Leslie Jones’ Second Online Attack Points to Anti-Black Woman Sentiment in the U.S.
Leslie Jones is a survivor of one of some of the most vicious civil rights violations, and it was all done in front of millions. In July, the celebrated comedian and star of the rebooted “Ghostbusters” was victimized by a mob of racist, sexist, and verbally violent Twitter users who unleashed a barrage of hate-filled messages. The ordeal became so incessant that she stepped away from using the social-media platform altogether, prompting a conversation about what, if any, duty such online networks have in protecting its users from emotional, sexual, and verbal assault.
Unbelievably, just one day after Ambrosia for Heads reported on the growing problem of online trolling, Jones has once again become the target of unconscionable civil rights violations in the Internet Age. As reported by the New York Times, her personal website was hacked and those responsible committed the reprehensible act of publishing explicit personal photos as well as her driver’s license and her passport. In the digital era, the publication of illegally obtained nude photos is akin to sexual assault in person, with victims left to deal with not only the embarrassment, but also the potential for psychological damage and threat to emotional well-being. While official confirmation that the photos are in fact of Ms. Jones is still pending, the Times reports ” the address on the driver’s license appeared to correspond with information about Ms. Jones that is available through public records,” which seems to suggest the hackers were also able to access her personal pictures.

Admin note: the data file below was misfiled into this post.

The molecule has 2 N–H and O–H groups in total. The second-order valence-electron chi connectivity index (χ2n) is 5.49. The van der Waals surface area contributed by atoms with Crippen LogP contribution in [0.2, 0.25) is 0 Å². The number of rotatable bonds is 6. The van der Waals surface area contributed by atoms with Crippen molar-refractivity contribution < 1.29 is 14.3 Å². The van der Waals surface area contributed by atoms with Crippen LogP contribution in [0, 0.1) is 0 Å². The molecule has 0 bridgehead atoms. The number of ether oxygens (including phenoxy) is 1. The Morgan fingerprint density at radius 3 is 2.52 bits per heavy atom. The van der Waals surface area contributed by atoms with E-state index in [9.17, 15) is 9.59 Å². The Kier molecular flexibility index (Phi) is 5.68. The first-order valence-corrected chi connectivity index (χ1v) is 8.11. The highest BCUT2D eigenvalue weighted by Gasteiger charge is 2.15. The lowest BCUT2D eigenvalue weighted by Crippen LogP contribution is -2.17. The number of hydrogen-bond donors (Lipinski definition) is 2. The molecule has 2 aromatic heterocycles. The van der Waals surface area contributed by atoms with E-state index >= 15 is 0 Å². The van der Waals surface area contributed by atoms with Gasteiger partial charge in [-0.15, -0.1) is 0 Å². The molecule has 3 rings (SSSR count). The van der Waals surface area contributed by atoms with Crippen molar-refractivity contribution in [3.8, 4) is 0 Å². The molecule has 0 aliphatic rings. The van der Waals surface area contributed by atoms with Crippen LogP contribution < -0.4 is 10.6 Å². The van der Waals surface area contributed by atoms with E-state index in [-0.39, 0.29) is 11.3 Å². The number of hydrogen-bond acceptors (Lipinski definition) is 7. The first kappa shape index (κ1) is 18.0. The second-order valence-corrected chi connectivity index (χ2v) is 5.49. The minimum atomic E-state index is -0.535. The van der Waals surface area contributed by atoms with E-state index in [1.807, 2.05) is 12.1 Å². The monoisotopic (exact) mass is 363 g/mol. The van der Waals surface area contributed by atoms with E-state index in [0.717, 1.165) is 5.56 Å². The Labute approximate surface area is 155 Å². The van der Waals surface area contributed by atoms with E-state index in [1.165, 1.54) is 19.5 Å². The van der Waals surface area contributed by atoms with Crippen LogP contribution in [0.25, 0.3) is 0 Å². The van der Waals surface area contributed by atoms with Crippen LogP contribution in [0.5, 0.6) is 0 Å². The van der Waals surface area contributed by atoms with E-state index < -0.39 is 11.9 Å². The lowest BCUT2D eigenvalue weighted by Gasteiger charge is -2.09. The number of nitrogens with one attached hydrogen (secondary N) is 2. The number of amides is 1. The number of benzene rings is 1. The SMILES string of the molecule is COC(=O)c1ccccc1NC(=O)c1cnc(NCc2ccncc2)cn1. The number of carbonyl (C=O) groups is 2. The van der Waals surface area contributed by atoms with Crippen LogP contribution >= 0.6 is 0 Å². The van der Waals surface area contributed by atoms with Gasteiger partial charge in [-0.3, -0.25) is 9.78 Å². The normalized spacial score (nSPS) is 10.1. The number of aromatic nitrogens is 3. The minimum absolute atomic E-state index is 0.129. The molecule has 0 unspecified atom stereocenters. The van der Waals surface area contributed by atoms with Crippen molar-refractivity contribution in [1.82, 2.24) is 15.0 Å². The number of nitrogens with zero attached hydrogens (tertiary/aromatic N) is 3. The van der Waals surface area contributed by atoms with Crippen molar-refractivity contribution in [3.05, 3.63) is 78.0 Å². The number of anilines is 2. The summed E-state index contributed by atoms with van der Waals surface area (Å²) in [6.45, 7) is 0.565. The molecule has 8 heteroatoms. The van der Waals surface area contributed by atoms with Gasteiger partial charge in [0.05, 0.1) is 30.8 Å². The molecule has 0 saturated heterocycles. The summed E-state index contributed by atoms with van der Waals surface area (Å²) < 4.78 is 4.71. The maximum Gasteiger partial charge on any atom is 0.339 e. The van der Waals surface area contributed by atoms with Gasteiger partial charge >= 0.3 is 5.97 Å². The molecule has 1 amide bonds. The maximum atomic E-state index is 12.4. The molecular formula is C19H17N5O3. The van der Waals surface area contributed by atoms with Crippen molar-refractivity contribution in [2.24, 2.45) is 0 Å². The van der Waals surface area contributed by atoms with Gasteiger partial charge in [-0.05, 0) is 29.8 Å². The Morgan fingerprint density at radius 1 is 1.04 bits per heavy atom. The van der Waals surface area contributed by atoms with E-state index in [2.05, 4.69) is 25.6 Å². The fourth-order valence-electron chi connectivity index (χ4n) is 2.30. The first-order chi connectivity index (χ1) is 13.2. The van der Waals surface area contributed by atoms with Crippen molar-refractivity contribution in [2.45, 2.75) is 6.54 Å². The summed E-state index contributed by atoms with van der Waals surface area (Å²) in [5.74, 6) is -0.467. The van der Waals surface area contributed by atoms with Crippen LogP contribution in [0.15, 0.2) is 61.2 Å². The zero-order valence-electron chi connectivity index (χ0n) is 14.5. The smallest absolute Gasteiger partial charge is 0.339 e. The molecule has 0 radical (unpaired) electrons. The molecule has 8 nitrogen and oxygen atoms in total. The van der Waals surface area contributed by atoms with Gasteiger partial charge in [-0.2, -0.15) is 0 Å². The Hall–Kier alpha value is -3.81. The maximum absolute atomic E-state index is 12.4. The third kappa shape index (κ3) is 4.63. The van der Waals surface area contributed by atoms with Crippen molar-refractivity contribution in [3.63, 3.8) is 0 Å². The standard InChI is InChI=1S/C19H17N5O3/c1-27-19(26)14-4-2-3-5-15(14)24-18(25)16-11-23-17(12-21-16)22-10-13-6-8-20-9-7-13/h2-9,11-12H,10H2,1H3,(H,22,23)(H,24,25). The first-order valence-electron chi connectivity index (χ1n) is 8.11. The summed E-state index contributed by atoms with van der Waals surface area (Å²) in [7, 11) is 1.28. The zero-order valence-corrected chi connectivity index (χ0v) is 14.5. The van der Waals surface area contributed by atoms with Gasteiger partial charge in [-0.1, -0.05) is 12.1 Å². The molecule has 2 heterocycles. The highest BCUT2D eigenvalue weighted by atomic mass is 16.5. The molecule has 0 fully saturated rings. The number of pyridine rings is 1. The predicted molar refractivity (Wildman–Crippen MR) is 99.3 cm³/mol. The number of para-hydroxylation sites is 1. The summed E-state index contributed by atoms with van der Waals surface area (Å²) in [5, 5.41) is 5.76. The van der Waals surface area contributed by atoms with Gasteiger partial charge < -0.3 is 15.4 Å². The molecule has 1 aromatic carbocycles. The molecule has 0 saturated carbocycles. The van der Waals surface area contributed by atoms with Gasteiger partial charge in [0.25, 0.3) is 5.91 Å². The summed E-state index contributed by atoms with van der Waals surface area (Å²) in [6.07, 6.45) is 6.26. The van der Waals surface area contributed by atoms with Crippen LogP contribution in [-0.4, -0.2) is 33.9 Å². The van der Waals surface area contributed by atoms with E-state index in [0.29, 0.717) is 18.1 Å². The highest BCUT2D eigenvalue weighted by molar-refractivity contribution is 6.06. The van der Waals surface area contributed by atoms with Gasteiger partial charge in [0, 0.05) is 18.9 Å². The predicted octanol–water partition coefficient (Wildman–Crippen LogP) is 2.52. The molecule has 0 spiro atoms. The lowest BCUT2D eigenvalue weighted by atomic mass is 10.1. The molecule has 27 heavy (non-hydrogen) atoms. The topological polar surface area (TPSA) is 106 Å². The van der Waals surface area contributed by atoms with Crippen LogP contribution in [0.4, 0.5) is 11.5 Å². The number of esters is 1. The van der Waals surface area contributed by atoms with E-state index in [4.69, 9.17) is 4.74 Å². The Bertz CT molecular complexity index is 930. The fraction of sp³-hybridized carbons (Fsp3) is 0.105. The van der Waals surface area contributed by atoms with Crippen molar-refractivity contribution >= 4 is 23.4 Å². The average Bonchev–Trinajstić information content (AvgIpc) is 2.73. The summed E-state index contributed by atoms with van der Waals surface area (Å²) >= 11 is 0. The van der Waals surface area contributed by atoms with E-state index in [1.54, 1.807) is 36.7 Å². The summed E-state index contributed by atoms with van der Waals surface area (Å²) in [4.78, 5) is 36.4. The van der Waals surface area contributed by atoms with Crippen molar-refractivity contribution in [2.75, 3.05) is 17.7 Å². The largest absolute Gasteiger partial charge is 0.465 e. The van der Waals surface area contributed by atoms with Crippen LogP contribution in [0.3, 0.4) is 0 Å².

In the hours since the news broke, Jones has received an outpouring of support (she’s currently trending on Twitter, although it appears she has been inactive since yesterday, August 23) and the Times included words from Questlove, who tweeted “These acts against Leslie Jones are sickening. It’s racist & sexist. It’s disgusting. This is hate crimes. This ain’t ‘kids joshing round.'” And, according to Brendesha Tynes, a professor of education and psychology at the University of Southern California who specializes in social media and cyberbullying, he’s right.
Tynes tells the Times that the disturbing assault on Jones is indicative of a “serious anti-Black woman problem in the U.S.” Female athletes of color like Olympic gold-medalist Gabby Douglas have recently been the victim of online attacks, as have millions of others. Tynes added that “attacks like these could have serious consequences on a victim’s mental health, including symptoms of depression and anxiety,” a terrible fact that only gets worse when considering the sheer amount of people who report being the target of online attacks.
As reported by Ambrosia for Heads, 70% of those aged 18-24 have experienced online harassment. That means there are millions of young people with potentially debilitating mental-health issues stemming from online attacks. Working to Halt Online Abuse (WHOA) has in the past reported that of the 4,000 cases of online abuse filed online, 70% are filed by women. Unfortunately, according to a 2014 investigation by Alternet, statistics specific to the experiences of Black women are harder to come by but it’s possible the attention Ms. Jones’ experiences have been given could lead to a more thorough study.
For more information on online harassment, visit the Cyberbullying Research Center.